Colorblind Pilots

**Skip “Background” if one already is educated on colorblindness


I was thinking about this earlier, and until I played this Simulator, I never really understood why pilots can't be colorblind.

When I was six years old, I was diagnosed with mild/moderate protan vision, commonly referred to as red-green colorblindness. Since then, it didn't make my life worse per say (Lord knows there are way worse problems in the world right now than being colorblind), just more annoying in some details, such as whenever someone notices I mistake red for brown, I say I'm colorblind, then they go into asking a series of "What color is this?" Questions, which can really tick me off at times. (just a piece of advise, if you ever meet/find out a person is colorblind, do not ask them that question. It is considered both rude and annoying).

Until I was six, I always wanted to be a pilot, until the day that the unfortunate news cam and broke my heart. It disappeared into the back of my mind, and then came back about six months ago, when I discovered the Air Force granted exceptions to non-severe colorblind applicants. However, this is very rare.


If this game is truly realistic (it sure does look like it), then through my eyes, I would think that one would not allowed to be an ATC, and pilots would be fine. I had no trouble differentiating the runway lights, or any lights, when I flew a plane. The ATC however, I could not differentiate the ATC vs. the planes in the transcript.

I would like to know what your guys' stance is on this topic. Should people with colorblindness be able to fly? Should they be able to work ATC? Please leave your comments or questions below, I am really excited to see what you guys think!


It depends, I mean because you can see most colours it makes sense to me that you could apply for a license. If you were totally colourblind, probably not. But what is the difference in flying a plane while colourblind rather than not? Do you need to see the colours of some signs or something? (Sorry that I don’t know much about this topic)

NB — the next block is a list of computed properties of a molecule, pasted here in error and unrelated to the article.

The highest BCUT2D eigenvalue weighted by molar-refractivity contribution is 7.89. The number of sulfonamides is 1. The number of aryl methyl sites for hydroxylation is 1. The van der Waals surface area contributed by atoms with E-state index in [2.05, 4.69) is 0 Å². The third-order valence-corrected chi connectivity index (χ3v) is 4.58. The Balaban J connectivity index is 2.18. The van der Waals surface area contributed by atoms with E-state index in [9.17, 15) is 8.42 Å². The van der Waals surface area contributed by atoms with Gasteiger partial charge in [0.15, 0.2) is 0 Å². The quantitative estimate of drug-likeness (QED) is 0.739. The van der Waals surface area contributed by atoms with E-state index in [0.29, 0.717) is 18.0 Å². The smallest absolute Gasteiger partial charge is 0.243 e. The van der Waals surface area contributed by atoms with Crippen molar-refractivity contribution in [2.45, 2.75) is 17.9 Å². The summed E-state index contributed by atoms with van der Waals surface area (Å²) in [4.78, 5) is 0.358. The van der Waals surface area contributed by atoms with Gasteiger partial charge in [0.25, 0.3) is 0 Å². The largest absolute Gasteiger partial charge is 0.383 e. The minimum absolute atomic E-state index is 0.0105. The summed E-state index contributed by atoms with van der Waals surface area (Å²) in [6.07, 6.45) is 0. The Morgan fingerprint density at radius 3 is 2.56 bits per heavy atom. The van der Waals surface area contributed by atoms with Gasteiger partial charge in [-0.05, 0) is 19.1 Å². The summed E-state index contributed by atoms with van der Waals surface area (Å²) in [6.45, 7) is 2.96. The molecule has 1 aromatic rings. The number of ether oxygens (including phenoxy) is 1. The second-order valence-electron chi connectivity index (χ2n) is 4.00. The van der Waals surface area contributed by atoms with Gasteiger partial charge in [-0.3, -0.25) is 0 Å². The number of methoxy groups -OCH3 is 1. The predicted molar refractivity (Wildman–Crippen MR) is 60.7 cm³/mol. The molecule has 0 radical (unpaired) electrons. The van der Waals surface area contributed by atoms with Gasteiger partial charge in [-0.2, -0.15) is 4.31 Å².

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If you are talking about being colorblind and attempting to obtain your PPL or become an ATCO in real life, that won’t happen.

Maybe they are afraid you cant see the PAPI.

Either way, i never discourage anyone to try anything. So if you think you can qualify, try some online tests or something first. If you feel confident, get a medical review and memo from a trusted specialist.

Of course, print the legislation that states the criteria of being colorblind so your doctor knows what to look for and tests.

Then, apply for that position. Be upfront and honest about the application.

However, keep a low expectation and know that you understand of the chance of a rejection. Even with a 99% chance of failure, there is 1% of success.

Best wishes to your dreams =)

…can’t see it easily

That’s okay. The name is pretty misleading. In some situations, red and brown get confused, green and brown, sometimes blue with purple, and very occasionally light blue with pink. I think on some planes the altitude MSL is red and the Altitude AGL is green (or vise versa) which is only confusing to me in the Cessna (from the cockpits I’ve seen).

imageThat’s not true. At least the ATC in the Air force says there is no normal color Vision requirement.

As long as safety is not compromised I don’t have an issue.

Thanks for the support!

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That would be under medical standards.

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